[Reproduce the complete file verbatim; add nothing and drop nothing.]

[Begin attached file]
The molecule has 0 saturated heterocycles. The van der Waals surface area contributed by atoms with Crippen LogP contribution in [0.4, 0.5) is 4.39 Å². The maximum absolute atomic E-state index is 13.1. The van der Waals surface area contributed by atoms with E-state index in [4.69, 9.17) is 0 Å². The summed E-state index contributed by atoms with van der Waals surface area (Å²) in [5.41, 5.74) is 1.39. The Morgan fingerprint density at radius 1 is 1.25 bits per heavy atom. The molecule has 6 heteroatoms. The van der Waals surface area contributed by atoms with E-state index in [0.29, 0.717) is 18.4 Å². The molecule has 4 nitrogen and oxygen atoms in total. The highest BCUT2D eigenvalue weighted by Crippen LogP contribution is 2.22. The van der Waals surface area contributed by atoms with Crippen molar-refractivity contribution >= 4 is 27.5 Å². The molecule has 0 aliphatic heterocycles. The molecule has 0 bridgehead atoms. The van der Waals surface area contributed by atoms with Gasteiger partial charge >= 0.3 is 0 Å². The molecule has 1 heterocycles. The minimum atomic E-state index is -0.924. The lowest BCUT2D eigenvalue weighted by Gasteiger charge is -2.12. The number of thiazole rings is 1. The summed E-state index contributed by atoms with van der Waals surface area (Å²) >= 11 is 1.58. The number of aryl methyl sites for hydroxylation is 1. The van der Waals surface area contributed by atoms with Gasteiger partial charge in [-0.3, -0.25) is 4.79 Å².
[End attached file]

The molecule has 0 saturated heterocycles. The van der Waals surface area contributed by atoms with Crippen LogP contribution in [0.4, 0.5) is 4.39 Å². The maximum absolute atomic E-state index is 13.1. The van der Waals surface area contributed by atoms with E-state index in [4.69, 9.17) is 0 Å². The summed E-state index contributed by atoms with van der Waals surface area (Å²) in [5.41, 5.74) is 1.39. The Morgan fingerprint density at radius 1 is 1.25 bits per heavy atom. The molecule has 6 heteroatoms. The van der Waals surface area contributed by atoms with E-state index in [0.29, 0.717) is 18.4 Å². The molecule has 4 nitrogen and oxygen atoms in total. The highest BCUT2D eigenvalue weighted by Crippen LogP contribution is 2.22. The van der Waals surface area contributed by atoms with Crippen molar-refractivity contribution >= 4 is 27.5 Å². The molecule has 0 aliphatic heterocycles. The molecule has 0 bridgehead atoms. The van der Waals surface area contributed by atoms with Gasteiger partial charge >= 0.3 is 0 Å². The molecule has 1 heterocycles. The minimum atomic E-state index is -0.924. The lowest BCUT2D eigenvalue weighted by Gasteiger charge is -2.12. The number of thiazole rings is 1. The summed E-state index contributed by atoms with van der Waals surface area (Å²) >= 11 is 1.58. The number of aryl methyl sites for hydroxylation is 1. The van der Waals surface area contributed by atoms with Gasteiger partial charge in [-0.3, -0.25) is 4.79 Å².